Tag Archives: brothers

Parshat Va-Yishlah

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We came to your brother Esau; he himself is coming to meet you, and there are four hundred men with him.” (Gen. 32:7 (6))

What did Yaakov’s messengers really mean? A well-known explanation says that Esav was coming to fight him: “We came to your brother, but he behaves towards you like Esav, the one who hates you” (Bereshit Rabba, Pseudo Jonathan, Rashi, Radak). Others consider they reported only plain facts: “he comes to see you the same as you come to see him” (Ibn Ezra, Nahmanides). Other commentators see here the happiness of the reunion: “Esav comes with a large retinue to welcome his brother joyfully and cheerily” (Rashbam, Hizkuni).

So, how should we deliver a piece of information? How should we tell somebody, somebody else’s message?

Even though there is not an exclusive way or technique to do that, three basic qualities are to be met by a messenger: objective approach, empathy and control of emotional sensitivity.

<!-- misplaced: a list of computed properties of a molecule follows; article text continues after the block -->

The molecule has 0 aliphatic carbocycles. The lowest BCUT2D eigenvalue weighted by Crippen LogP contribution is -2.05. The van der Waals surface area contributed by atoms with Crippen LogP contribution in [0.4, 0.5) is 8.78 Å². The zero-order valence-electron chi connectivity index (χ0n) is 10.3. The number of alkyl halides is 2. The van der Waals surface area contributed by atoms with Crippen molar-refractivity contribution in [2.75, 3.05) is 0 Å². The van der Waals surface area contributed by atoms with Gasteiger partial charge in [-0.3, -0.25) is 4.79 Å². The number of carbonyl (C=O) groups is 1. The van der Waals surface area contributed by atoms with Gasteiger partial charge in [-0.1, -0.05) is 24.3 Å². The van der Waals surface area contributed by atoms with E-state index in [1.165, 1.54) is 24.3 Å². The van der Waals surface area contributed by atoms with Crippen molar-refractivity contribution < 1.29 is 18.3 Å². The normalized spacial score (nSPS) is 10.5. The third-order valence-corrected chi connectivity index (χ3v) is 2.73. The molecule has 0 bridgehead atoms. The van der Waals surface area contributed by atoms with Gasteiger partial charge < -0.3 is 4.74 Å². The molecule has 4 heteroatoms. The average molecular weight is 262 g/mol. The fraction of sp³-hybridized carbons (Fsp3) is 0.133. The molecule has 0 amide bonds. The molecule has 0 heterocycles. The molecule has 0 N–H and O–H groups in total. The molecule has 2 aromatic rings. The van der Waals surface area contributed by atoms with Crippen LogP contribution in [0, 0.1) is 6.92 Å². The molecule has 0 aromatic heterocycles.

Objective approach: to rely on facts, without adding or omitting elements.

Empathy: to try and understand what the receiver of the news feels (not “how”, but “what” he/she feels), without being emotionally involved. Emotional engagement may lead us to not to understand other person’s feelings, but to be engrossed in our own feelings and to react according to the latter.

Control of emotional sensitivity: to understand the emotional process we go through, so as to prevent these feelings from interfering.  Our feelings may lead us to detachment and coldness (out of distress to deal with the facts), or to overexcitement, or even to decide not to deliver information that is hard for us to grasp (assuming it will be hard for the receiver to hear). In other words, our feelings thwart our real understanding of the fellow person, they dazzle the soul and may lead us to act in a paternalistic way (“my feelings know better what is good for him or her”). At any rate, we should not annul or neutralize the feelings – the real challenge is to control them.